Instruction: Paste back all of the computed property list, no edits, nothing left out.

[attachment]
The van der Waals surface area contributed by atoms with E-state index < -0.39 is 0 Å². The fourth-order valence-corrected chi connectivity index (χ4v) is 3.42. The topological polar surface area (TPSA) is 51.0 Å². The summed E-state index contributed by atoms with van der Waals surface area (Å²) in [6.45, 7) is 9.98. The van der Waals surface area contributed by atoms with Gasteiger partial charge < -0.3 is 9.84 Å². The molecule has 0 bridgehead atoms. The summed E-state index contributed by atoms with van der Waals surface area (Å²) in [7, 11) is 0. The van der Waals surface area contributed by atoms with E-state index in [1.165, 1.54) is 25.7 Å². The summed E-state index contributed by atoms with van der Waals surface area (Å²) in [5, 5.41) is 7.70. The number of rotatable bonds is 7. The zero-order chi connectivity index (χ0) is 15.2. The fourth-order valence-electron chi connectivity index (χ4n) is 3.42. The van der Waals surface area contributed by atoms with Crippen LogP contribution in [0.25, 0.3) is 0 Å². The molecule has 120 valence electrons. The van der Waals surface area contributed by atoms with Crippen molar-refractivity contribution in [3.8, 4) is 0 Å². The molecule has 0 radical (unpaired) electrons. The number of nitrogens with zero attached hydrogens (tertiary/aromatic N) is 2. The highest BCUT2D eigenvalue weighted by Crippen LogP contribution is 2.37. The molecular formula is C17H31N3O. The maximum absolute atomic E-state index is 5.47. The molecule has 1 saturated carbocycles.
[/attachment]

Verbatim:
The van der Waals surface area contributed by atoms with E-state index < -0.39 is 0 Å². The fourth-order valence-corrected chi connectivity index (χ4v) is 3.42. The topological polar surface area (TPSA) is 51.0 Å². The summed E-state index contributed by atoms with van der Waals surface area (Å²) in [6.45, 7) is 9.98. The van der Waals surface area contributed by atoms with Gasteiger partial charge < -0.3 is 9.84 Å². The molecule has 0 bridgehead atoms. The summed E-state index contributed by atoms with van der Waals surface area (Å²) in [7, 11) is 0. The van der Waals surface area contributed by atoms with E-state index in [1.165, 1.54) is 25.7 Å². The summed E-state index contributed by atoms with van der Waals surface area (Å²) in [5, 5.41) is 7.70. The number of rotatable bonds is 7. The zero-order chi connectivity index (χ0) is 15.2. The fourth-order valence-electron chi connectivity index (χ4n) is 3.42. The van der Waals surface area contributed by atoms with Crippen LogP contribution in [0.25, 0.3) is 0 Å². The molecule has 120 valence electrons. The van der Waals surface area contributed by atoms with Crippen molar-refractivity contribution in [3.8, 4) is 0 Å². The molecule has 0 radical (unpaired) electrons. The number of nitrogens with zero attached hydrogens (tertiary/aromatic N) is 2. The highest BCUT2D eigenvalue weighted by Crippen LogP contribution is 2.37. The molecular formula is C17H31N3O. The maximum absolute atomic E-state index is 5.47. The molecule has 1 saturated carbocycles.